Marco committee wants city to reimplement licensed fertilizer decal system

Devan Patel
Marco Eagle

Tinkering with Marco Island’s fertilizer ordinance may be just one part of addressing nutrients seeping into the city’s canals and waterways, but one of the city’s committees has taken a step toward making sure best practices are implemented.

The Beautification Advisory Committee held a workshop Wednesday afternoon, prior to its regular meeting, to listen to best practices for landscaping and information about its fertilizer ordinance from Donald Rainey, the Florida-Friendly Landscaping Program’s best practices coordinator.

With increasing concerns about water quality, the Beautification Advisory Committee is looking for the city to reimplement a decal system that would identify businesses licensed to apply fertilizer.

While Rainey’s presentation touched on a number of items the city could keep an eye on, the committee immediately took one of his suggestions that would help with better regulation of fertilizer application and identifying violators of the city’s ordinance.

The committee unanimously recommended for the city to reimplement a decal system, in which businesses licensed to spread fertilizer would be required to have an identifying sticker on their vehicles.

More:Water quality issues prompt discussion on Marco Island fertilizer ordinance

And:Monday's Marco Island City Council meeting could set the tone for big changes in 2019

The application of fertilizer has become a hot topic with water quality issues hampering Marco Island’s canals and waterways.

While it’s not the single reason for impaired waterways, it may have contributed to the increased nitrogen levels over the past years.

At the suggestion of Councilor Victor Rios, the City Council has already committed itself to holding a workshop on water quality issues that may include changes or greater enforcement of its fertilizer ordinance.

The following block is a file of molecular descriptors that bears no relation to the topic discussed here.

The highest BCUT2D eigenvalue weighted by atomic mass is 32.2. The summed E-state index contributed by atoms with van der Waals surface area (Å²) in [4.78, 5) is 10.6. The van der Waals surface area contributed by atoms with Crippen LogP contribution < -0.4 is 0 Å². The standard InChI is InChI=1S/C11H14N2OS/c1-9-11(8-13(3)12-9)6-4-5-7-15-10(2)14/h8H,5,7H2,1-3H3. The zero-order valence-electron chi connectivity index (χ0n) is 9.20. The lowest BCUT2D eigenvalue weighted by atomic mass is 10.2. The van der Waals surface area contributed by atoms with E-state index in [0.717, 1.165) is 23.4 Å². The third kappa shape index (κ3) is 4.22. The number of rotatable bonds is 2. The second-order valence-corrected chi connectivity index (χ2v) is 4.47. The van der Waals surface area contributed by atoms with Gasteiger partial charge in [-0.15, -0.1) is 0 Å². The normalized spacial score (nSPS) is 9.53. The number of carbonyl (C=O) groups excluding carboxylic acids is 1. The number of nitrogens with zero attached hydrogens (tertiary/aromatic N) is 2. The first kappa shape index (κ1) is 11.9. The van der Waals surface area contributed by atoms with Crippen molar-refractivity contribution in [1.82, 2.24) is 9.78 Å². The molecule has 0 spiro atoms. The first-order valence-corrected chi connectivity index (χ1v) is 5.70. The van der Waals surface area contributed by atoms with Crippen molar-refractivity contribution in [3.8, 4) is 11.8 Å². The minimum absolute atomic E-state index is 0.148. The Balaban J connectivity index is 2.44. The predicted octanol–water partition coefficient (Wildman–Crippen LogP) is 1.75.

Yvette and Al Benarroch, owners of Affordable Landscaping Service and Design, expressed support for the decal system to ensure that businesses spreading fertilizer had the proper education and licensing from the state.

Public Works Director Tim Pinter said that city previously had a similar system in place, but it was no longer enforced.

Yvette Benarroch said part of the problem with enforcement of the city’s fertilizer ordinance was educating officers on what to look for so that it would be easier for them to do their jobs.

In his presentation to the committee, Rainey said that a comprehensive approach was needed to help curtail storm water and nutrient runoff from impacting the city’s waterways.

In addition to looking at stricter landscape management provisions, Rainey said best practices also take into account things like land planning, low-impact development, integrated pest management and site plan and landscape design.

Some of these practices are already being implemented in the city.

The concept of a fertilizer-free zone, such as a buffer from a seawall, is present in different areas. For example, Pinter said that Mackle Park has a fertilizer buffer in place to prevent runoff into the lake.

With respect to grass clippings, Rainey said that a common mistake was bagging them, which had led to clippings in drains and waterways. Instead, it’s best practice to put the clippings back on the lawn because they get recycled, Rainey said.

When asked specifically about Marco Island's ordinance, Rainey said that one part he did not agree with was having a summer ban due to grass needing the nutrients. 

Rainey added that it was best practice to increase monitoring because it would determine baselines and help identify the extent of how different elements are impacting water quality.

One theme throughout Rainey’s presentation was the need for homeowners and landscapers to continue to educate themselves about best practices because they both play a part in helping to control nutrient runoff.